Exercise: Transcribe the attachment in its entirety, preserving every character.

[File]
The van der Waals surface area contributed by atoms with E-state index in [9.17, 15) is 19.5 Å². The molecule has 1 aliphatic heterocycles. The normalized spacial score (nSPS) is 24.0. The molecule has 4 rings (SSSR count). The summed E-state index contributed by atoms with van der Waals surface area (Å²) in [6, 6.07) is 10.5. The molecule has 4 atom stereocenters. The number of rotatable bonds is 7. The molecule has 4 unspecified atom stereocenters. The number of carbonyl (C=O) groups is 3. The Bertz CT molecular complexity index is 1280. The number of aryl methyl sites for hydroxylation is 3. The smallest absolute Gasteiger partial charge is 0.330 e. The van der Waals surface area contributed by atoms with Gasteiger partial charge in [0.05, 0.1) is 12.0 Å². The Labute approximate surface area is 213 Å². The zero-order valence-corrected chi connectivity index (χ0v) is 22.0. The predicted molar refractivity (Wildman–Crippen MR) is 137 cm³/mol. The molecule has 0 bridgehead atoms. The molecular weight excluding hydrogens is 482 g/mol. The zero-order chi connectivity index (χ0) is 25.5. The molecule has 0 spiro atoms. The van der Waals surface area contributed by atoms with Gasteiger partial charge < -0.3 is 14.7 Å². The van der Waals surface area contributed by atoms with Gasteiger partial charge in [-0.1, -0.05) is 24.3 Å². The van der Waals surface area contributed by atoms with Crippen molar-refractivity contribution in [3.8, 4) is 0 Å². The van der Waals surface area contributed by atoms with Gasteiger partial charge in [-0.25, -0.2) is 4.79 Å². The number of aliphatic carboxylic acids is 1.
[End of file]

The van der Waals surface area contributed by atoms with E-state index in [9.17, 15) is 19.5 Å². The molecule has 1 aliphatic heterocycles. The normalized spacial score (nSPS) is 24.0. The molecule has 4 rings (SSSR count). The summed E-state index contributed by atoms with van der Waals surface area (Å²) in [6, 6.07) is 10.5. The molecule has 4 atom stereocenters. The number of rotatable bonds is 7. The molecule has 4 unspecified atom stereocenters. The number of carbonyl (C=O) groups is 3. The Bertz CT molecular complexity index is 1280. The number of aryl methyl sites for hydroxylation is 3. The smallest absolute Gasteiger partial charge is 0.330 e. The van der Waals surface area contributed by atoms with Gasteiger partial charge in [0.05, 0.1) is 12.0 Å². The Labute approximate surface area is 213 Å². The zero-order valence-corrected chi connectivity index (χ0v) is 22.0. The predicted molar refractivity (Wildman–Crippen MR) is 137 cm³/mol. The molecule has 0 bridgehead atoms. The molecular weight excluding hydrogens is 482 g/mol. The zero-order chi connectivity index (χ0) is 25.5. The molecule has 0 spiro atoms. The van der Waals surface area contributed by atoms with Gasteiger partial charge < -0.3 is 14.7 Å². The van der Waals surface area contributed by atoms with Gasteiger partial charge in [-0.1, -0.05) is 24.3 Å². The van der Waals surface area contributed by atoms with Crippen molar-refractivity contribution in [3.8, 4) is 0 Å². The van der Waals surface area contributed by atoms with Gasteiger partial charge in [-0.25, -0.2) is 4.79 Å². The number of aliphatic carboxylic acids is 1.